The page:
When I was a kid, we had a Memorial Day pool party at our house and there were more people there than I was ever used to and I was a strong swimmer and I was swimming in the deep end and there was another kid there. A friend of mine – that is, a forced adolescent friendship type-of-thing — grabbed my head, without warning, and pushed me under the water and I had tried to gasp for air as I felt myself going down, but it was too quick and I had taken in a lot of water into my lungs when I gasped. I couldn’t breathe; his hand was on my head. I remember I was just frenetic with my limbs trying to get to the surface. All I wanted to do was breathe. I felt a hand on my lower back, and to this day I swear my dad pulled me from the water with one hand like I was a football.
And I coughed violently and I breathed and it was air and it was transcendently life-affirming. Those weren’t my words at the time, but I’ll never forget that feeling of drowning and that desperate need to breathe and that redemptive moment of breaking the surface of that water. I just wanted to be okay. Not good, not better, not great. I just wanted to be okay. Please let me be okay. Please. Someone. Something. Nick, come back to me. Please. Someone. Touch me and make me okay. Despair.
I got out of the shower and I don’t know how long I had been in there, but I had to knowingly continue to nudge the hot water a little hotter. A little hotter. A little hotter. So it had to have been a while. And I didn’t feel better, but I also felt like my body didn’t have enough energy to make me feel so terrible. Like round 15 of a heavyweight match, it wanted to hit me, but it was just clenching at this point and could barely stand. And that’s the thing: I realized it was only as strong as I was and as it wore me down it was wearing itself down.
When I saw myself in the mirror all the familiar features were there but I couldn’t recognize the person looking back. It was a panicked stranger with heavy eyes and hollow cheeks. So I leaned on my rituals. Mouthwash. Toothbrush. Toothpaste. Top. Bottom. Molars. Spit. Rinse. Floss. How’s the uni-brow? Not bad. Beard? A little creepy, but you don’t work near playgrounds. Acne? More than a 24-year-old should have to deal with, but still good. Benchmarks. Checklists. One step at a time. Get back to your fucking bed. Close your eyes. Face tomorrow however it becomes manifest.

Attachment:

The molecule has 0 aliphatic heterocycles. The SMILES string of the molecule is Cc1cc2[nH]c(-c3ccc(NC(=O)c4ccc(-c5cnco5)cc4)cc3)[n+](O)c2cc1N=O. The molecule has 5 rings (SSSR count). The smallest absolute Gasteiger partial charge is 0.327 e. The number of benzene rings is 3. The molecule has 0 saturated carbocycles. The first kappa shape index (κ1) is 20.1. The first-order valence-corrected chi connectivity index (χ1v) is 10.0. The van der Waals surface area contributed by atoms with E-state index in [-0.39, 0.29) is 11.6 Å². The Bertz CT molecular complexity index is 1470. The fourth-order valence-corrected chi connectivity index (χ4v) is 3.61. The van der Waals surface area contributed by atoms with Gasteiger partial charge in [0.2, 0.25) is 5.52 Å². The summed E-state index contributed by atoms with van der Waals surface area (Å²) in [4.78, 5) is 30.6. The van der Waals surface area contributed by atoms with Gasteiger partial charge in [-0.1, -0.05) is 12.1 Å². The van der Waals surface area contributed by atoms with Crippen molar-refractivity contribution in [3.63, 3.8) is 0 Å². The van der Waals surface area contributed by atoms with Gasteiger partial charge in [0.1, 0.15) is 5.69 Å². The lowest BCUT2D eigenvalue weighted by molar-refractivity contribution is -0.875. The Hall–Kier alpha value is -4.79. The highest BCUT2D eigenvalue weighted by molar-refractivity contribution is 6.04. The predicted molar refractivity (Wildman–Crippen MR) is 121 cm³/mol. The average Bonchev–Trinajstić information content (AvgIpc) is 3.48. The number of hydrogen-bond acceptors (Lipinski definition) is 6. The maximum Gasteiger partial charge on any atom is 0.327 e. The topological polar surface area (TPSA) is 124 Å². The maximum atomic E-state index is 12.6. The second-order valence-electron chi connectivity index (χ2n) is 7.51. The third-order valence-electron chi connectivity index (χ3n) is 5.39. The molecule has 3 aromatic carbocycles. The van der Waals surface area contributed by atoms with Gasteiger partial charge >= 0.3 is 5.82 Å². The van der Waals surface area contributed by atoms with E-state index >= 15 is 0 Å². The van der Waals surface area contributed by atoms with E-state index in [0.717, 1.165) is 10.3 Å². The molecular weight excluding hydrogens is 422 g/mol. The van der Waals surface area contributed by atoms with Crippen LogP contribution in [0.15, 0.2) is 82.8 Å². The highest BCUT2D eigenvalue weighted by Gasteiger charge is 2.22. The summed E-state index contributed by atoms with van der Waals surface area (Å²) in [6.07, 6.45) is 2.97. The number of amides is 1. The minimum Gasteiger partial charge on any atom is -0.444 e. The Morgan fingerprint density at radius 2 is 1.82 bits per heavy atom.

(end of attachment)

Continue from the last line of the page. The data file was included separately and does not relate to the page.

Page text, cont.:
Before I went to sleep I read Carver’s book. For you young people, if you’re facing existential crises, there is one fucking author you do not go anywhere near because he contains the bleakest outlook of any 20th century author. This author makes McCarthy look like Nicholas Sparks. And that’s Raymond fucking Carver. So of course I flipped to a story I admire and have read more times than is healthy. It is the titular short story, “What We Talk About When We Talk About Love”. And as I nodded to sleep at the end of the story, for the first time in my life, I couldn’t hear my heart beating. I couldn’t hear a single person’s heart. I couldn’t hear the human noise we sat there making. And then the room went dark.
In my dreams I sat in a room of complete and stale darkness. It was wet and dripping on old-world stone and for some reason I just knew that this place was eternity. And in the face of this immense emptiness, I felt something on my hand. And I knew at my core this was another person. And they grasped my hand and I theirs and we sat there for what could have been eternity or maybe it was just a moment. Alone together.
And then I woke up. There was a sliver of morning light coming through the curtains and I knew then I’d be okay and that it was gone. But so was that hand touching mine in the darkness.